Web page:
4. Too Much Stress
Stress is a significant factor when it comes to weight loss. When you are stressed, your cortisol levels rise. This will then raise blood sugar and lower ketone levels. In order to cope with chronically elevated blood sugar, your body will produce more insulin to cope with chronically high blood sugar. When that happens, you will find it difficult to get into fat-burning mode. I know, it’s easy to say and difficult to do, but try to reduce your stress levels. Here are a few tricks you can try:
5. Not Enough Sleep
Lack of sleep or a circadian rhythm disorder may be one of the factors responsible for weight loss stall. With less energy, it will be more difficult to lose weight. Sleep deprived individuals produce less growth hormone, have impaired glucose metabolism and show a decreased level of leptin – the hormone that signals satiety.
Lack of sleep also leads to an increased level of ghrelin – the hormone that tells the brain when we are hungry. People who are sleep deprived are more likely to store body fat. Here are some tips:
One of the common mistakes people make is to overeat nuts. You may experience weight stalling or even weight gain not because nuts will kick you out of ketosis but because they are calorie-dense and easy to overeat. 100 grams of macadamia nuts have over 700 kcal and over 70 grams of fat, which is half of the energy requirement for most people trying to lose weight.
This doesn’t mean you have to exclude nuts altogether. Nuts are particularly high in insoluble fibre, which has zero effect on blood sugar. That’s just one of the reasons why you shouldn’t worry about their relatively high total carb count.
Furthermore, even the soluble fibre in nuts has little to no effect on blood sugar. To read more about nuts & seeds: Nuts & Seeds on a Ketogenic Diet
How About Peanuts?
Peanuts are legumes which are avoided on a keto & primal/paleo diet for two reasons. Firstly, although they are relatively low in carbs, peanuts contain lectins and phytates which make them hard to digest. Also, legumes in general have been linked to leaky gut syndrome, PCOS, IBS and Hashimoto’s. You can read more about peanuts here.
7. Eating Too Much Dairy
Full-fat dairy commonly eaten on a ketogenic diet is high in calories and easy to overeat. Also, dairy contains a specific type of protein that can lead to greater insulin spikes than other protein sources.
If dairy makes your insulin spike, cut back on high-protein dairy products like cheese and yogurt. You can keep butter and cream, as these are relatively low in protein. If you have to avoid dairy altogether, try my free paleo diet plan!
8. Eating Too Many Low-Carb Treats
Although we all love low-carb treats, they are not suitable for weight loss, especially if you just started following a low-carb diet and need to get over your sugar addiction. Keto treats and low-carb sweeteners can all increase cravings and your appetite levels and you should minimise or even completely avoid eating them when you are trying to lose weight. If you have a sweet tooth, go for a piece of dark chocolate or a fat bomb.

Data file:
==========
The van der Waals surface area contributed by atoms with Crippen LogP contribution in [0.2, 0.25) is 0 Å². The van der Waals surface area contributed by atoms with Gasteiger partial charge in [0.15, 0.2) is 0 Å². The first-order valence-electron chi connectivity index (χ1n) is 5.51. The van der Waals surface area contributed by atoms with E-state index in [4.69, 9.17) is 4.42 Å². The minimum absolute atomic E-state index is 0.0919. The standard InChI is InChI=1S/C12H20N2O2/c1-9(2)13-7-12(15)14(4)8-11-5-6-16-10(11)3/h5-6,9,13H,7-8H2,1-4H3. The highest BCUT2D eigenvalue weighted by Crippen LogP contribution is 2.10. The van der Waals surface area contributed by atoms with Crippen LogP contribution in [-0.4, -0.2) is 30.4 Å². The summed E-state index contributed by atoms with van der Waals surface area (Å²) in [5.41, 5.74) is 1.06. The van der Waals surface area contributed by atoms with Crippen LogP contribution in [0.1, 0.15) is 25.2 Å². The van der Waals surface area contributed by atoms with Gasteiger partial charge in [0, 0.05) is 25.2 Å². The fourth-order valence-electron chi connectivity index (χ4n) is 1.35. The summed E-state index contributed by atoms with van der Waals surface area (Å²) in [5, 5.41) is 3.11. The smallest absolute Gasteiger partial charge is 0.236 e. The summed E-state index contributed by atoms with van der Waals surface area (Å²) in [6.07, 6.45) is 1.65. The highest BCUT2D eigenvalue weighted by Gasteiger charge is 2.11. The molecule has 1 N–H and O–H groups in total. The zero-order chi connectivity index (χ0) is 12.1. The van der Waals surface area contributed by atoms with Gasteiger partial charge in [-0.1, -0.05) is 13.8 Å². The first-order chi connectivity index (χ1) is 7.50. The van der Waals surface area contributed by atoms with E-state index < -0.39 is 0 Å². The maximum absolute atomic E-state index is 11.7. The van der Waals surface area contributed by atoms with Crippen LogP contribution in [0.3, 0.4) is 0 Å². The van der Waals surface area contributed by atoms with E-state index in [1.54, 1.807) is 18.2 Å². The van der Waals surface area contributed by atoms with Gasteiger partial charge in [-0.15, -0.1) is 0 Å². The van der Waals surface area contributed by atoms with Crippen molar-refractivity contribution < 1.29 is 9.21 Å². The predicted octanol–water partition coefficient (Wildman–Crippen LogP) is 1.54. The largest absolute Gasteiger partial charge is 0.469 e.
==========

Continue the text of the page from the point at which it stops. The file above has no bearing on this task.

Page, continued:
9. Eating Products Labeled “Low-Carb”
Simply put: Eat real food. Avoid prepared meals full of additives and deceptive labelling. It’s no secret that low-carb products are often higher in carbs than they claim to be or contain unwanted additives. A common practice is to exclude all sugar alcohols and other sweeteners from the carb count. This is wrong as not all sugar alcohols and other sweeteners have zero effect on blood sugar. There are a few decent products you can use even on a keto diet but you have to be extra careful.
10. Drinking “Bulletproof” Coffee Every Day
There are a few reasons why I don’t drink “bulletproof” aka butter coffee every day. I like the taste and drink it occasionally, usually instead of breakfast – not as part of it. BPC is mostly fat and very low in other nutrients. While for some people it seems to suppress hunger, I wouldn’t personally drink it every day. While BPC may be a good addition to your diet, you should get your calories from real nutritious foods together with protein, vitamins and minerals.
Some of my readers have been experiencing weight stalling and once they ditched their bulletproof coffee in the morning, they started losing weight again. You can try my keto egg coffee that is more nutritious and satiating – it will keep hunger at bay.
11. Drinking Alcohol
Alcohol is a no-no for those who are trying shed extra pounds. Apart from adding calories, alcohol has other disadvantages when it comes to weight loss. Even if there is no sugar in it, your body can’t store alcohol as fat – it has to metabolise it first. As a result, the fat-burning advantage of the ketogenic diet is diminished. Alcohol also increases appetite, dehydration and suppresses self-control – none of these are good for weight loss.
Lastly, alcohol converts in your body to acetate and if you use a breathalyzer to track your ketone levels, you will get inaccurate and artificially high results.